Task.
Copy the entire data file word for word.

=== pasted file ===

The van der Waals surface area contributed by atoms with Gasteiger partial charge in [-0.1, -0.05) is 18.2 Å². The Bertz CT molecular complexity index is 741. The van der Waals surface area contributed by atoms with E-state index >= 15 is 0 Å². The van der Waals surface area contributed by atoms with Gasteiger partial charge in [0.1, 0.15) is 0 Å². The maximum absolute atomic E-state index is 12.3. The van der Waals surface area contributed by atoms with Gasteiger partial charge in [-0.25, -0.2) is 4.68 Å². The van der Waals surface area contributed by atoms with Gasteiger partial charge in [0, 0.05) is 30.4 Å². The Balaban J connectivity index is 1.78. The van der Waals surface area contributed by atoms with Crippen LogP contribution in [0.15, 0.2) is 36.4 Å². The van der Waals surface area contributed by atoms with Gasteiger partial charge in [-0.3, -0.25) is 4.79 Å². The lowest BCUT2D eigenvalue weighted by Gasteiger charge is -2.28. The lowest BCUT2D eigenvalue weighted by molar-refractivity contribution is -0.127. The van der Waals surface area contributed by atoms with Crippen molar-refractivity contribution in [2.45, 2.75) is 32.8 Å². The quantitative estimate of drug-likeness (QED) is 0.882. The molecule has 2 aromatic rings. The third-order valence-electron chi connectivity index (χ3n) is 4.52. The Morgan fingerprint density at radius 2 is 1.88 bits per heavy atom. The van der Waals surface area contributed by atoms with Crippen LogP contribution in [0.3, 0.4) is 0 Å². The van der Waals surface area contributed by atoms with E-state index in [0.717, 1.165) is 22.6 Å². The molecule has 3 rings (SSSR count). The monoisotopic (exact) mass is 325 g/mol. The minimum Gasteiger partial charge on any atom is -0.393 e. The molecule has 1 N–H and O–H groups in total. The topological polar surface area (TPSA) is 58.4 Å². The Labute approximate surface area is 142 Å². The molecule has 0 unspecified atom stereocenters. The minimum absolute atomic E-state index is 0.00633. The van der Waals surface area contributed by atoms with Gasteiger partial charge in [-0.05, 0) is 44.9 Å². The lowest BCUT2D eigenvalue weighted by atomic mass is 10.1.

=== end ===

The van der Waals surface area contributed by atoms with Gasteiger partial charge in [-0.1, -0.05) is 18.2 Å². The Bertz CT molecular complexity index is 741. The van der Waals surface area contributed by atoms with E-state index >= 15 is 0 Å². The van der Waals surface area contributed by atoms with Gasteiger partial charge in [0.1, 0.15) is 0 Å². The maximum absolute atomic E-state index is 12.3. The van der Waals surface area contributed by atoms with Gasteiger partial charge in [-0.25, -0.2) is 4.68 Å². The van der Waals surface area contributed by atoms with Gasteiger partial charge in [0, 0.05) is 30.4 Å². The Balaban J connectivity index is 1.78. The van der Waals surface area contributed by atoms with Crippen LogP contribution in [0.15, 0.2) is 36.4 Å². The van der Waals surface area contributed by atoms with Gasteiger partial charge in [-0.3, -0.25) is 4.79 Å². The lowest BCUT2D eigenvalue weighted by Gasteiger charge is -2.28. The lowest BCUT2D eigenvalue weighted by molar-refractivity contribution is -0.127. The van der Waals surface area contributed by atoms with Crippen molar-refractivity contribution in [2.45, 2.75) is 32.8 Å². The quantitative estimate of drug-likeness (QED) is 0.882. The molecule has 2 aromatic rings. The third-order valence-electron chi connectivity index (χ3n) is 4.52. The Morgan fingerprint density at radius 2 is 1.88 bits per heavy atom. The van der Waals surface area contributed by atoms with Crippen LogP contribution in [0.3, 0.4) is 0 Å². The van der Waals surface area contributed by atoms with E-state index in [0.717, 1.165) is 22.6 Å². The molecule has 3 rings (SSSR count). The monoisotopic (exact) mass is 325 g/mol. The minimum Gasteiger partial charge on any atom is -0.393 e. The molecule has 1 N–H and O–H groups in total. The topological polar surface area (TPSA) is 58.4 Å². The Labute approximate surface area is 142 Å². The molecule has 0 unspecified atom stereocenters. The minimum absolute atomic E-state index is 0.00633. The van der Waals surface area contributed by atoms with Gasteiger partial charge in [-0.05, 0) is 44.9 Å². The lowest BCUT2D eigenvalue weighted by atomic mass is 10.1.